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Public Health Madison & Dane County extends mask mandate to January 2022

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Public Health Madison & Dane County has changed course on eliminating mandatory masking indoors, by extending its mask mandate until next year.

The health department announced in a release on Nov. 23 that its indoor mask mandate will continue until Jan. 3, 2022. Dane County had announced in October that it planned to eliminate mandatory masking on Nov. 27, when its latest public health order was set to expire.

Health department officials cite high case numbers, the newly-increased accessibility to booster shots and upcoming holidays as reasons for continuing the mandate.

“We had hoped to not issue any more face covering orders but in the last three weeks, our rate of disease in the community has nearly doubled, the rate among children is at an all-time high and in other parts of the state, cases are even higher,” said Janel Heinrich, Director of Public Health Madison & Dane County. “With the holiday travel season upon us, this Order provides more time for those who are newly eligible to get their first and second doses and for more adults to get booster doses.”

All people aged two and older will be required to wear a face covering indoors in public. The new order does allow people to remove their masks “if all individuals in an enclosed space are fully vaccinated,” the release said.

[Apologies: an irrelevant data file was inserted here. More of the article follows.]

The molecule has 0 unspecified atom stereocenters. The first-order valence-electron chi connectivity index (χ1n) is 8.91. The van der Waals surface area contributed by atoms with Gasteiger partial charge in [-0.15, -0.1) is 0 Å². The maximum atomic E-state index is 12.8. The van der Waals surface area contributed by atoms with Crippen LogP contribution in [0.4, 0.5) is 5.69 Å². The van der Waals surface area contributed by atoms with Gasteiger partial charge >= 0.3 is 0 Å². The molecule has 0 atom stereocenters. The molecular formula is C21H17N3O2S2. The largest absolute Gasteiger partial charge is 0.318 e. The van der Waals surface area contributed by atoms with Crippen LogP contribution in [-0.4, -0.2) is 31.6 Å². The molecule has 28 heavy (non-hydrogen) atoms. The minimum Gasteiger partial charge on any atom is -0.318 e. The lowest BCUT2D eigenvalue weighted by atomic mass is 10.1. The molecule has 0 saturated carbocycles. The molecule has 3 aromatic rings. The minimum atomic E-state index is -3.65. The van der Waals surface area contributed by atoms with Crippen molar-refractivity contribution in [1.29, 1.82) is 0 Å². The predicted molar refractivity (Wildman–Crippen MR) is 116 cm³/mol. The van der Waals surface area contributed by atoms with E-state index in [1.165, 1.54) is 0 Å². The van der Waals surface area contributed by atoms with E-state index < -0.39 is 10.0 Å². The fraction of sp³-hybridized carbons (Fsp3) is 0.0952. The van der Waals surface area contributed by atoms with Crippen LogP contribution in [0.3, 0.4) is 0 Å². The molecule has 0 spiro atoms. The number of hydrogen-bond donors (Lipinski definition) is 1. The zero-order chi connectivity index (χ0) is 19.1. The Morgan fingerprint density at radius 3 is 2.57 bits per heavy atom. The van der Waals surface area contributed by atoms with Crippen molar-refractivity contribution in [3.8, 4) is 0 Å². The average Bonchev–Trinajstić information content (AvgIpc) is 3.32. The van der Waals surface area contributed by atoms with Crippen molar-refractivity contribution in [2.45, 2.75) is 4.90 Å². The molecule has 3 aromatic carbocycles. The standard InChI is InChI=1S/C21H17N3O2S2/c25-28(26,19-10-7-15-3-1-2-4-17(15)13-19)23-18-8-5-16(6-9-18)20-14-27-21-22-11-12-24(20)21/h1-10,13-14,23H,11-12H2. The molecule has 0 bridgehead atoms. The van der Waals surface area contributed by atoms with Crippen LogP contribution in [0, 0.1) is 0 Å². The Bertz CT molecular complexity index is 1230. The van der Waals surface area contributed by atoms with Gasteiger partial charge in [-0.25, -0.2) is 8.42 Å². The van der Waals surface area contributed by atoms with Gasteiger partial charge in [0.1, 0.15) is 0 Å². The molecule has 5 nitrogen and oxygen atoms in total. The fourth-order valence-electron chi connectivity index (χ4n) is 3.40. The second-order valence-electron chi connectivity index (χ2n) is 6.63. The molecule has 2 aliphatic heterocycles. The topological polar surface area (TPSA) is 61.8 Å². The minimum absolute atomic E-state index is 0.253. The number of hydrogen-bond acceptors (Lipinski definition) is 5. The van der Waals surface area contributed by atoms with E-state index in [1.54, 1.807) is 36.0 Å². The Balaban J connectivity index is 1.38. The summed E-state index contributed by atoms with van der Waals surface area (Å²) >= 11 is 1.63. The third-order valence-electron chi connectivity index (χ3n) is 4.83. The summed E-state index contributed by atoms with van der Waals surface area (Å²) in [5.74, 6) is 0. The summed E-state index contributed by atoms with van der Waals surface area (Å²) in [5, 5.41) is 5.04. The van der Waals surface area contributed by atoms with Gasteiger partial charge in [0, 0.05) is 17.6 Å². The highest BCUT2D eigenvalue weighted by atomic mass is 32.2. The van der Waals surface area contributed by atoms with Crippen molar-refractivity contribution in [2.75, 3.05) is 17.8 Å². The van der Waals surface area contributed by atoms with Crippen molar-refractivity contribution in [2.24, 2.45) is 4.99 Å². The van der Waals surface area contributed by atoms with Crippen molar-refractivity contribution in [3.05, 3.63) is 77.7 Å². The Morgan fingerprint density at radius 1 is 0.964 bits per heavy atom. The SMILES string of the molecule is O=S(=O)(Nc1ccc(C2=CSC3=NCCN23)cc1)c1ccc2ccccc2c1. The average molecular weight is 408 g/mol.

This order, like previous ones, allows for people to remove their masks when eating or drinking, communicating with someone who is deaf or hard of hearing, obtaining services like dental work, swimming, sleeping or actively playing a wind instrument with a fabric bell cover.

The release said that Dane County is classified as a high transmission area by the Centers for Disease Control, and was seeing increased positive test results.

“Keeping a mask order as an added layer of protection is a smart decision for our county,” said Jerry Halverson, MD, Chair of the Board of Health. “Families may soon venture outside of Dane County for the holidays and will likely encounter areas with lower vaccination rates, so keeping masks on for a little bit longer provides a circle of protection for those who are still in the process of becoming fully vaccinated.”

“The best path forward throughout this pandemic has always been and continues to be vaccination, with boosters now approved for all adults increasing the existing immunity,” said Dane County Executive Joe Parisi. “Because we know how effective the vaccine is at preventing severe illness and death, this Order takes that into account, by providing an exception for vaccinated individuals.”

The county recently opened up access to Pfizer or Moderna COVID-19 vaccine boosters to all adults in the county who had previously received two vaccine shots.

People are considered fully-vaccinated, the release clarified, two weeks after they have received the two-shot series of Pfizer or Moderna vaccines, or two weeks after receiving one dose of the Johnson & Johnson vaccine. Receiving a booster does not impact your status as vaccinated or not.

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